"Coach Holliday has coached a lot of players into the NFL. All he's talked about with us is they were able to do so because they dropped their body fat percentage. They all got skinnier and they may not have liked it because they want to get stronger, but in the end they were faster, quicker and were able to be in better shape than the rest, and those things allowed them to be better than the rest."
Along with the rest of the receiving corps, Mathews has replaced size for speed and endurance. It makes sense that the physical characteristics that allow a receiver to be better at his job might not be the same requirements for linebackers and safeties.
"In the weight room all of my lifts have been lower and all of my max lifts have all been a little bit lower," said Mathews. "However, at the same time I've been a little bit faster in all my speed tests. I've been able to run the conditioning test faster now than I've ever been. What that translates for receivers is it means we're all faster and quicker [rather] than big, bulky and strong but slower. It's easier to catch a ball when you're faster and in better shape than you've ever been. That also translates into better confidence, and so those are some of the things that will make us as a group better overall."
BYU's receivers will be a much more effective group than they were over the course of last season. Much of that will be due to having a quarterback that can stretch field and make more throws to the field side. Mathews gave a look at how the receiver group is shaping up.
"Right now it's Cody Hoffman, me, my brother Marcus Mathews, and Colby Pearson at the x-receiver position. We have a lot of talent out there on the short side of the field."
"At the h-receiver there's J.D. Falslev and Eric Thornton. Thornton had a really good first day of fall camp and even caught a pass for a touchdown."
"At the Y-position there's Brett Thompson, Devin Mahina and Terenn Houk and Kane Friel. I'm not sure of the order because the H and Y-position is sort of interchangeable. Some guys play both positions, and so I don't know the order of who is starting where at those positions."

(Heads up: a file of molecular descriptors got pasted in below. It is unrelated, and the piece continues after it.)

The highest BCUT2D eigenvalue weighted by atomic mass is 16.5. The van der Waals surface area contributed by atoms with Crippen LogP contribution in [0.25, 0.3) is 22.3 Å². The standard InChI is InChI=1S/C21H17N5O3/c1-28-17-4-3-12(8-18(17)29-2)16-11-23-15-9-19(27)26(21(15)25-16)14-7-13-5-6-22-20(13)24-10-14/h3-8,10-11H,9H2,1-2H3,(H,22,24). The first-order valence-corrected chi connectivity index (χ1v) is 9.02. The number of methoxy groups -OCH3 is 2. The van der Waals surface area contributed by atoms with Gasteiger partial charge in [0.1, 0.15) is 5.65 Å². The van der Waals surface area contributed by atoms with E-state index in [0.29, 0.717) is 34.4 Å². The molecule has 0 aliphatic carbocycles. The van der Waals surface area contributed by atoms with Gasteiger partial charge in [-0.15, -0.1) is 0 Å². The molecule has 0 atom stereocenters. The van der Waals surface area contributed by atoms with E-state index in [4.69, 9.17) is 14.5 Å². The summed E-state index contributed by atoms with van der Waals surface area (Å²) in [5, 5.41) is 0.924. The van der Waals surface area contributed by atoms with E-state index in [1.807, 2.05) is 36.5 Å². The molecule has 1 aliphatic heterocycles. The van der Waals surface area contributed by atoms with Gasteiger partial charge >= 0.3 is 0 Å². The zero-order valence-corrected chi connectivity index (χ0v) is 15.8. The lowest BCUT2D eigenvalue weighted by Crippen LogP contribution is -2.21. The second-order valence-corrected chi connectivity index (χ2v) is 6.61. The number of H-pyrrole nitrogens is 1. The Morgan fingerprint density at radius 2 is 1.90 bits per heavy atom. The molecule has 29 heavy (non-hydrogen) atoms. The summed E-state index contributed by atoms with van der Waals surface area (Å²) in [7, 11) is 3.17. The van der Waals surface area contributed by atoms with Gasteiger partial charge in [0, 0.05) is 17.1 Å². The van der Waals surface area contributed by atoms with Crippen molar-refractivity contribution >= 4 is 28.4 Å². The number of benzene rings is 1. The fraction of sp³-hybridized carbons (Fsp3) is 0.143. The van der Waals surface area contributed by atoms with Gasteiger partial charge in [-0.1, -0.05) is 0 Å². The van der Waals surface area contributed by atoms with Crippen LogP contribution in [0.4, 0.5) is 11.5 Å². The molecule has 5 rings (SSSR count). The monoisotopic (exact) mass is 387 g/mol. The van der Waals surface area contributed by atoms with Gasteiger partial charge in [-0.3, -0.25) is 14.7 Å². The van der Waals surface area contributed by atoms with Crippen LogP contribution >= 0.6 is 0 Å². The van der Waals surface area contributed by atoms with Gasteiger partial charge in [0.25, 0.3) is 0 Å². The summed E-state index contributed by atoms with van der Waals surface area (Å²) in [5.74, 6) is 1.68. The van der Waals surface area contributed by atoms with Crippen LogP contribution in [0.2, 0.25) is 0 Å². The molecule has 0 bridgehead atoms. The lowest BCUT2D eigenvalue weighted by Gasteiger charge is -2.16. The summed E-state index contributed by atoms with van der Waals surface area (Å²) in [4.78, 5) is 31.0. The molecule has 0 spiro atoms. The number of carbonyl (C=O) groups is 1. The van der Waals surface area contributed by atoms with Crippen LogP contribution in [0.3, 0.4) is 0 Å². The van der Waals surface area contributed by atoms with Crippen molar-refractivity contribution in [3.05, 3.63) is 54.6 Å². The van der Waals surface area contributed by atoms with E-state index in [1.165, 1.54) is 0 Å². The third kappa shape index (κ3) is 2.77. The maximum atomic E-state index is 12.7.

"On the other side of the field it's Skyler Ridley as the current starter. Then it's Ross Apo and then Kurt Henderson and then Michael Davis, so we have some speed on the outside at that position. Then in spring I played a little bit of both X and Z-receiver, so it's good to know both sides in case Coach asks you to go in. You have to make sure you know both sides of the field and that's what a lot of have right now."
New player alert
The receiving group is looking very good, and by the time fall camp ends, they'll be very dangerous entering the 2013 season.
Mathews had a lot to say about speedy true freshman Michael Davis.
"He's really fast!" said Mathews. "He's really good and he's very fast. I mean, you have to bow down to his speed and his hands. He loves the game and you have to give him credit because he's putting in the effort to get better every single day. I mean, no incoming freshman ever really knows the plays, and so he's in that learning phase, but he has all the tools to be great and he's working towards that."
Although a sophomore, slot receiver Eric Thornton made some waves on the first day of fall camp, diving for one touchdown catch and making a sideline grab for another.
"Eric is fast and he's shifty," said Mathews. "He's fast, good and very confident. He's a great player."
Apparently Colby Pearson has also caught his eye. Pearson is a 6-foot-1-inch, 180-pound freshman out of Idaho who was a first-team all-state player. He hauled in 65 passes in 2011 for 1,245 yards and 14 touchdowns. He was also a first-team all-state player as a defensive back for Blackfoot High School.
"Then Colby Pearson showed us some things that I haven't seen from a freshman player before," said Mathews. "He's quick off the line and has really good speed and doesn't play like a freshman. We have some really good guys and I love them all."